This homemade turkey broth can be made one of 3 ways ~ as a broth, stock or bone broth. The only difference is the ingredients used and the cook time, with bone broth taking the longest.
I really hope you saved the leftovers to your Thanksgiving turkey because we are making the best use of those leftovers which helps expand the value of our delicious turkey as well as all those nutrients.
Bone broth is one of the BEST things you can feed your body. What you typically purchase in the supermarket is a broth. Prices can range from $1.99 up to a whopping $3.79 for a box of broth, many of them containing natural flavors and almost ALL OF THEM containing yeast extract and sugar. Not to mention most of these products leave you with a bitter, metallic taste.
The Difference Between Bone Broth, Stock, and Broth
Broth is made by simmering bones in water with vegetables for a short amount of time, under 2 hours. It is typically seasoned.
Stock is made by simmering bones in water with some veggies for a few hours longer than a broth. However, it is usually not seasoned and it is not simmered long enough for a gelatin to form.
Bone broth is also simmered with vegetables but for much longer time, usually over 12 hours. This longer cooking time results in a much deeper color and flavor as well as enough time for a gelatin to form.
You can choose to make any of the above three depending on how much time you have. Bone broth, in my opinion, is one of the easiest to make because I make it in in the crockpot and not the stove. Therefore, I don’t have to babysit it.
Once you’ve tried to make turkey bone broth at home, you’ll have the flexibility to customize it. If your turkey has been brined (heavily salted) you may not want to add any additional salt to the stock.
Our broth was very flavorful from herbed butter we put on and under the skin prior to cooking. However, keep in mind whether or not your broth has added salt when you go to use it in a future recipe. As the broth cooks down it will reduce in volume, this will amplify how much salt is in the broth.
HOW TO MAKE TURKEY STOCK
- Take as much meat off the bones as you can, including the skin. Place it in the crockpot along with some aromatics. To add flavor to our stock, we added big chunks of carrots, onion, celery, some whole garlic, and peppercorns. If you have a bay leaf, add that as well. We typically do not salt the stock at this time.
- Add enough water to fill it almost to the top. This will depend on how big your turkey was. But ideally, you want the bones to be covered with a 1″ or so of water.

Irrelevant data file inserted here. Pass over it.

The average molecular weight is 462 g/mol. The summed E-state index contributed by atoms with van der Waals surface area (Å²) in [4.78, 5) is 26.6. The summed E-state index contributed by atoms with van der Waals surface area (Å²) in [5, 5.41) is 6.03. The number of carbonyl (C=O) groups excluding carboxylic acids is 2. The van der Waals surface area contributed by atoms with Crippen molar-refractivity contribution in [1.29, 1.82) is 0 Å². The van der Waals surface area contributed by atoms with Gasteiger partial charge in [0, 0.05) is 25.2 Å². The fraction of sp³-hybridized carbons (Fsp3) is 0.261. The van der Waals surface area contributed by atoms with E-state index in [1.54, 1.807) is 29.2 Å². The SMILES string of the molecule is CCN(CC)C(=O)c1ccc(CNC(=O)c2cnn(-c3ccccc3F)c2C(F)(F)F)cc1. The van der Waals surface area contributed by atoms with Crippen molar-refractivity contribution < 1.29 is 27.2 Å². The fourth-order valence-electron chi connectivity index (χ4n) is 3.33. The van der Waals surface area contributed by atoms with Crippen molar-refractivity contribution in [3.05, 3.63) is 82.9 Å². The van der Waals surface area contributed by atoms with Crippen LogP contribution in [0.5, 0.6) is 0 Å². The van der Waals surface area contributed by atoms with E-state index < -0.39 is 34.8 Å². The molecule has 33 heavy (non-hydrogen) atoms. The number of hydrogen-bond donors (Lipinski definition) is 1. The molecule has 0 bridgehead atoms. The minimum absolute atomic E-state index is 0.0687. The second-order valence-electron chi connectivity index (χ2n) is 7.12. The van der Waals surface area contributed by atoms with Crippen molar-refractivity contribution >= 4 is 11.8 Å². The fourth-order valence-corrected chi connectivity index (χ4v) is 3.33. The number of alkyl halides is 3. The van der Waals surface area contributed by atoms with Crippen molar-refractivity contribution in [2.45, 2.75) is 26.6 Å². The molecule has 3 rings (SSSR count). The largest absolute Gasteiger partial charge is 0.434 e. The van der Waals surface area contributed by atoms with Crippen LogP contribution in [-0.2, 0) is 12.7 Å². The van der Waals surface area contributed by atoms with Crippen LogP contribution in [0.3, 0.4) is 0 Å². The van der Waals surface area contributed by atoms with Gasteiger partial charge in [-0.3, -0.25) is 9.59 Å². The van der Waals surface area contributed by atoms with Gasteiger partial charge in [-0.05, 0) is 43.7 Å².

- Turn the crockpot on low and let it do its magic. I typically let my crockpot do the work overnight while I am sleeping, giving the broth a cook time of at least 16 hours. If you are not comfortable with the crockpot being on all night, there is usually a timer you can set.
- When you wake up in the morning, get a large bowl and put a strainer or colander in it and start scooping out the big stuff. Don’t lose any of that broth! Keep going until you are able to pick the crockpot up (with some mitts) and strain it.
- If you don’t use the broth immediately, you can freeze it in 1-2-3-4 cup increments for future recipes.
There should be a film (or gelatin) covering the broth like you see in the picture below. This is what we are going for! It is HIGHLY nutritious and I recommend drinking bone broth, either by itself, or making some soups as often as possible.
The day before the holiday and all the craziness, grab a gallon size Ziploc bag and put in your onions, carrots, celery, peppercorns, garlic, etc. Place it in the back of the fridge or the crisper. Then when the time comes to make you stock, you can throw it all in the slow cooker on Thanksgiving night.Print
- 1 Cooked Turkey Carcass, meat mostly removed
- 1–2 Onions, quartered
- 2 Stalks Celery, chopped including leafy parts
- 2 Carrots, peeled and chopped
- 2 Cloves Whole Garlic
- 10–12 Whole Black Peppercorns
- 1 Bay Leaf
- Few sprigs of fresh parsley or thyme
- Remove all skin and most of the meat from the bones/carcass of the turkey. Place it in the slow cooker and fill with enough water to cover the bones by 2″.
- Add the remaining ingredients and cook on low for 6-18 hours adding more water if necessary, stirring occasionally to break it down.
- Strain the broth in a large bowl with a colander or fine strainer. You may need to strain it twice.
- If not using immediately, the broth may be frozen for several months.
FOR BROTH – FOLLOW INSTRUCTIONS ABOVE EXCEPT COOK ON STOVETOP FOR 2-4 HOURS. THE ADDITION OF SALT IS DEPENDENT UPON HOW MUCH SALT WAS USED IN THE COOKING PROCESS.
FOR STOCK – FOLLOW INSTRUCTIONS ABOVE, COOKING AGAIN ON THE STOVETOP FOR 6-8 HOURS.
PIN IT FOR LATER!